Just like the member functions, variables can be of three types; inheritance can also be made in three different ways. The effect of the type of the inheritance you use will reflect on the inherited type's traits.

The table below shows how this works.



In order to explicitly specify the type of inheritance, you are going to need to add the public/private/protected keyword in front of the derived class. By default, this is private. Therefore, the correct way to inherit from the GeEntity is by using the public keyword:

class GeCircle : public GeEntity


// write the class specifics };

In this way we can use all of the base's members, just like we would if we own the class, unless that was private. Private members are not inherited regardless of the inheritance type because that would violate the private statement. It would not be private, as a derived class can access it freely. Specify protected access when you want to hide some functions from the user but not from its base classes. This lets you access any internal data/functions of the base class by the derived class and its friends.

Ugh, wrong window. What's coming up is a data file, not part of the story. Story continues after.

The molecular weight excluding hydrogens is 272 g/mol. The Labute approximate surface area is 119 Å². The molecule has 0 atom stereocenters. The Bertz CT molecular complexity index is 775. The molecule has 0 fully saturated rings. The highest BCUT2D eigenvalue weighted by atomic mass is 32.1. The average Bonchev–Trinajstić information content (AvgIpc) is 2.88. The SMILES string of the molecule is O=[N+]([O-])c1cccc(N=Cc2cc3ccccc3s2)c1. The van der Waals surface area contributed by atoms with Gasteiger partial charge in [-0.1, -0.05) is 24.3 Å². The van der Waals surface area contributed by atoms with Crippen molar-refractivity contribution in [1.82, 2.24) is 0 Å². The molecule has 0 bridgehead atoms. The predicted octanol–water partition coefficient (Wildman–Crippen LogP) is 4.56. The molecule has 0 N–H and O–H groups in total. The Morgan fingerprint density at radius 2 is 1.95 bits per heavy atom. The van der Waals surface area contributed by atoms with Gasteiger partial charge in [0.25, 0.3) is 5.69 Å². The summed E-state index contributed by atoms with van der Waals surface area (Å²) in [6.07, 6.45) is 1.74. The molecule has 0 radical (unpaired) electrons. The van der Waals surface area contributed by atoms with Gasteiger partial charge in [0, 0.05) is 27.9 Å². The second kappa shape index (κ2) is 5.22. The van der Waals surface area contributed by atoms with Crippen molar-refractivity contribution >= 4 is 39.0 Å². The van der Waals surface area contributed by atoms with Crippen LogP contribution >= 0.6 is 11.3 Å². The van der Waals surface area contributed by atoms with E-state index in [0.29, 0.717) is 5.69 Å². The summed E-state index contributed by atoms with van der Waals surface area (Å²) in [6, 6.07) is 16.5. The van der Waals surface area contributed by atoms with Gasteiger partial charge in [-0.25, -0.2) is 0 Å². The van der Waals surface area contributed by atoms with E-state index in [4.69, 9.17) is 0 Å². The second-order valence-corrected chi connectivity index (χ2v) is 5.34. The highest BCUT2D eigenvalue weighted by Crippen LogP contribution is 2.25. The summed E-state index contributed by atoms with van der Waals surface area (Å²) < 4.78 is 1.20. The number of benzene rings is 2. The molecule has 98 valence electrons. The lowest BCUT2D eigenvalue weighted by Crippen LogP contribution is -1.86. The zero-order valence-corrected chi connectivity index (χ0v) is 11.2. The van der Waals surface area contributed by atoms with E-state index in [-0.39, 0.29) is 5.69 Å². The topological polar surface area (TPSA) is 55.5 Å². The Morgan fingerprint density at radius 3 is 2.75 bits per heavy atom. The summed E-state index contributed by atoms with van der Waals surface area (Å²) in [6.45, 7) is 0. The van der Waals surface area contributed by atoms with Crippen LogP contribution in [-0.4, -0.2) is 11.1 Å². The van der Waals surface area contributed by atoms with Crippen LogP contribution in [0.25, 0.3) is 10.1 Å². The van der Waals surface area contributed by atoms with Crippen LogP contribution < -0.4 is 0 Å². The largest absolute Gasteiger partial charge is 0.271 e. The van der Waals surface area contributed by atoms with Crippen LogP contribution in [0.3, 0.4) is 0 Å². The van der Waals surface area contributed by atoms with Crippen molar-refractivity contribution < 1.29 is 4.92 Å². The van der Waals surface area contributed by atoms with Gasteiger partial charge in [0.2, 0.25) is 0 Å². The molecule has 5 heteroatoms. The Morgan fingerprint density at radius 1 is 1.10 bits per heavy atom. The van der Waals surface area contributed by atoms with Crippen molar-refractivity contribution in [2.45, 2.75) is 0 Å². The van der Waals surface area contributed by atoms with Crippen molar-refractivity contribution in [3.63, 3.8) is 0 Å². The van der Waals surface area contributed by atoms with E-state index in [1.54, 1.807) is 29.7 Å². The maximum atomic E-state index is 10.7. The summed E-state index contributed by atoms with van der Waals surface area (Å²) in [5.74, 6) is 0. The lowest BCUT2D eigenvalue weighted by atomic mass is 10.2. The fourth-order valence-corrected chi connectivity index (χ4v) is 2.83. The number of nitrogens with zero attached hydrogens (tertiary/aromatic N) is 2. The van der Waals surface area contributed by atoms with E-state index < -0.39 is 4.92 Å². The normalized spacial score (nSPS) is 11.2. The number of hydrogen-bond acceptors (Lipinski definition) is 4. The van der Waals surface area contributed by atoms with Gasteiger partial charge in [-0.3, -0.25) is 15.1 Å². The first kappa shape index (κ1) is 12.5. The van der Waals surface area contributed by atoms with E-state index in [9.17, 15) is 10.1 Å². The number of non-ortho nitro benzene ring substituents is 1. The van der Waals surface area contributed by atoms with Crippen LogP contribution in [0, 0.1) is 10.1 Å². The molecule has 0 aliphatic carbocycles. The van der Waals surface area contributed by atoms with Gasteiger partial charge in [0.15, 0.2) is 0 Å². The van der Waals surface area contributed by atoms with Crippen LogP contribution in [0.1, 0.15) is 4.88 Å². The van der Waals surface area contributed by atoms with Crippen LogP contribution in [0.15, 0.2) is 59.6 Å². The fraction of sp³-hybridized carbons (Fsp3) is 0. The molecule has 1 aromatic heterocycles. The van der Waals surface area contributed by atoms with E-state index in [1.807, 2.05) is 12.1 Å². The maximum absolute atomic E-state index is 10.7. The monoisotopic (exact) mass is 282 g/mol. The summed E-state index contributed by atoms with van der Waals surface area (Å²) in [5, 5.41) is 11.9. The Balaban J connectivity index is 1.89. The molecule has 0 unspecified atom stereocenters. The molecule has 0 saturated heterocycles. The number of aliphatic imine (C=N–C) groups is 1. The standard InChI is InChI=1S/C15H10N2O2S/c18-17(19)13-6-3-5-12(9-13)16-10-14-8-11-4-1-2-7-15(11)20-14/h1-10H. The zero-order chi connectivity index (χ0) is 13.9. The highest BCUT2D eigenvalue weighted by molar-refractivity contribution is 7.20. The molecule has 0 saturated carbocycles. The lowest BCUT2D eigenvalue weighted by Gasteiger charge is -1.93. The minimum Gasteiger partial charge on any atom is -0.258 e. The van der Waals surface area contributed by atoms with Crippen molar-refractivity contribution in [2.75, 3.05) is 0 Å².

Here it is important for you to understand the "is a" and "has a" relationship between classes. When an object inherits a class that is a type of the base class, it is that class; for example, a Circle is a Geometric Entity. But when you declare, as a member variable, a class inside a new class, you're looking at a "has a" relationship. A car has a steering wheel, one engine, and so forth. Private inheritance essentially provides another way to create the composition.